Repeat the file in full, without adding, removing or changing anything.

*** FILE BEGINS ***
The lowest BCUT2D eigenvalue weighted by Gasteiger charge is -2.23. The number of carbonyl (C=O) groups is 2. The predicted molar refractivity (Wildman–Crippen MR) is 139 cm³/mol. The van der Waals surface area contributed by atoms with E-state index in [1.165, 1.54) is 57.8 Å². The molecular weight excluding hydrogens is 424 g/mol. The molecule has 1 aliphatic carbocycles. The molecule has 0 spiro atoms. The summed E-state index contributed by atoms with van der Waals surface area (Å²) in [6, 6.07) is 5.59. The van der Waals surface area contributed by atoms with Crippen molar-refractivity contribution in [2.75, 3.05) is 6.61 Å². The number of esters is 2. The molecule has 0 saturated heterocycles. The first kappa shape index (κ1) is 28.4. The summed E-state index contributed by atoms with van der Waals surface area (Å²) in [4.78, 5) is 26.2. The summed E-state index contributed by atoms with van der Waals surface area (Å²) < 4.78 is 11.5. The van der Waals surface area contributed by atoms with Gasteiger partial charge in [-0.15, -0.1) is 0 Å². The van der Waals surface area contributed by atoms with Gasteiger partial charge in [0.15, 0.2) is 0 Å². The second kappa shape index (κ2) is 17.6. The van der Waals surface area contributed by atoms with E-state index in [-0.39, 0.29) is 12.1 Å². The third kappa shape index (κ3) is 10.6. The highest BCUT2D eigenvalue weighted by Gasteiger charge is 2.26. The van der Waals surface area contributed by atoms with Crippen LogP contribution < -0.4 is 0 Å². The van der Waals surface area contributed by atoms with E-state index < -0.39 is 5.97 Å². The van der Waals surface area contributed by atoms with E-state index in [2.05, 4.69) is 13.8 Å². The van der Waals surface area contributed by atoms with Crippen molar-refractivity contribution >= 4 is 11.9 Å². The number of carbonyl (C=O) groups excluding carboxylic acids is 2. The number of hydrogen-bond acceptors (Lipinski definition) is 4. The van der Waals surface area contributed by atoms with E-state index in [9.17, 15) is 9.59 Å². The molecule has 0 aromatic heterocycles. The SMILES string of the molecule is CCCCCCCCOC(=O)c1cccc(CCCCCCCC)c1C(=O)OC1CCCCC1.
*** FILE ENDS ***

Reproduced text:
The lowest BCUT2D eigenvalue weighted by Gasteiger charge is -2.23. The number of carbonyl (C=O) groups is 2. The predicted molar refractivity (Wildman–Crippen MR) is 139 cm³/mol. The van der Waals surface area contributed by atoms with E-state index in [1.165, 1.54) is 57.8 Å². The molecular weight excluding hydrogens is 424 g/mol. The molecule has 1 aliphatic carbocycles. The molecule has 0 spiro atoms. The summed E-state index contributed by atoms with van der Waals surface area (Å²) in [6, 6.07) is 5.59. The van der Waals surface area contributed by atoms with Crippen molar-refractivity contribution in [2.75, 3.05) is 6.61 Å². The number of esters is 2. The molecule has 0 saturated heterocycles. The first kappa shape index (κ1) is 28.4. The summed E-state index contributed by atoms with van der Waals surface area (Å²) in [4.78, 5) is 26.2. The summed E-state index contributed by atoms with van der Waals surface area (Å²) < 4.78 is 11.5. The van der Waals surface area contributed by atoms with Gasteiger partial charge in [-0.15, -0.1) is 0 Å². The van der Waals surface area contributed by atoms with Gasteiger partial charge in [0.15, 0.2) is 0 Å². The second kappa shape index (κ2) is 17.6. The van der Waals surface area contributed by atoms with E-state index in [-0.39, 0.29) is 12.1 Å². The third kappa shape index (κ3) is 10.6. The highest BCUT2D eigenvalue weighted by Gasteiger charge is 2.26. The van der Waals surface area contributed by atoms with Crippen LogP contribution < -0.4 is 0 Å². The van der Waals surface area contributed by atoms with E-state index < -0.39 is 5.97 Å². The van der Waals surface area contributed by atoms with E-state index in [2.05, 4.69) is 13.8 Å². The van der Waals surface area contributed by atoms with Crippen molar-refractivity contribution >= 4 is 11.9 Å². The number of carbonyl (C=O) groups excluding carboxylic acids is 2. The number of hydrogen-bond acceptors (Lipinski definition) is 4. The van der Waals surface area contributed by atoms with E-state index in [9.17, 15) is 9.59 Å². The molecule has 0 aromatic heterocycles. The SMILES string of the molecule is CCCCCCCCOC(=O)c1cccc(CCCCCCCC)c1C(=O)OC1CCCCC1.